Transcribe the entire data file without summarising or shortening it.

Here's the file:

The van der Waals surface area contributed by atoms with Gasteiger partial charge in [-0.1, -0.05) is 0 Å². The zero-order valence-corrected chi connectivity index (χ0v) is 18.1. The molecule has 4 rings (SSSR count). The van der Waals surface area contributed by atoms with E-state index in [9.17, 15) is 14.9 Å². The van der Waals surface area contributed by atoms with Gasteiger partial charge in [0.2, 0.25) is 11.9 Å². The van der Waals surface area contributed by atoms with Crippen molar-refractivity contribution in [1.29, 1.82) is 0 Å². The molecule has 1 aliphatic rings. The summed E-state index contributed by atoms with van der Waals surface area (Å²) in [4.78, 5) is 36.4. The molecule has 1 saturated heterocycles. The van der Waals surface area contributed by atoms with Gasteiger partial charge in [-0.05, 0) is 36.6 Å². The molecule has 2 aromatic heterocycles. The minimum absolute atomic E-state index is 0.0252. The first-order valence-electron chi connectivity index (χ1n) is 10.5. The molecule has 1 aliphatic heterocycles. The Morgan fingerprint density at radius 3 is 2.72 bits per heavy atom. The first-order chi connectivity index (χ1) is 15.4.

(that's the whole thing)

The van der Waals surface area contributed by atoms with Gasteiger partial charge in [-0.1, -0.05) is 0 Å². The zero-order valence-corrected chi connectivity index (χ0v) is 18.1. The molecule has 4 rings (SSSR count). The van der Waals surface area contributed by atoms with E-state index in [9.17, 15) is 14.9 Å². The van der Waals surface area contributed by atoms with Gasteiger partial charge in [0.2, 0.25) is 11.9 Å². The van der Waals surface area contributed by atoms with Crippen molar-refractivity contribution in [1.29, 1.82) is 0 Å². The molecule has 1 aliphatic rings. The summed E-state index contributed by atoms with van der Waals surface area (Å²) in [4.78, 5) is 36.4. The molecule has 1 saturated heterocycles. The van der Waals surface area contributed by atoms with Gasteiger partial charge in [-0.05, 0) is 36.6 Å². The molecule has 2 aromatic heterocycles. The minimum absolute atomic E-state index is 0.0252. The first-order valence-electron chi connectivity index (χ1n) is 10.5. The molecule has 1 aliphatic heterocycles. The Morgan fingerprint density at radius 3 is 2.72 bits per heavy atom. The first-order chi connectivity index (χ1) is 15.4.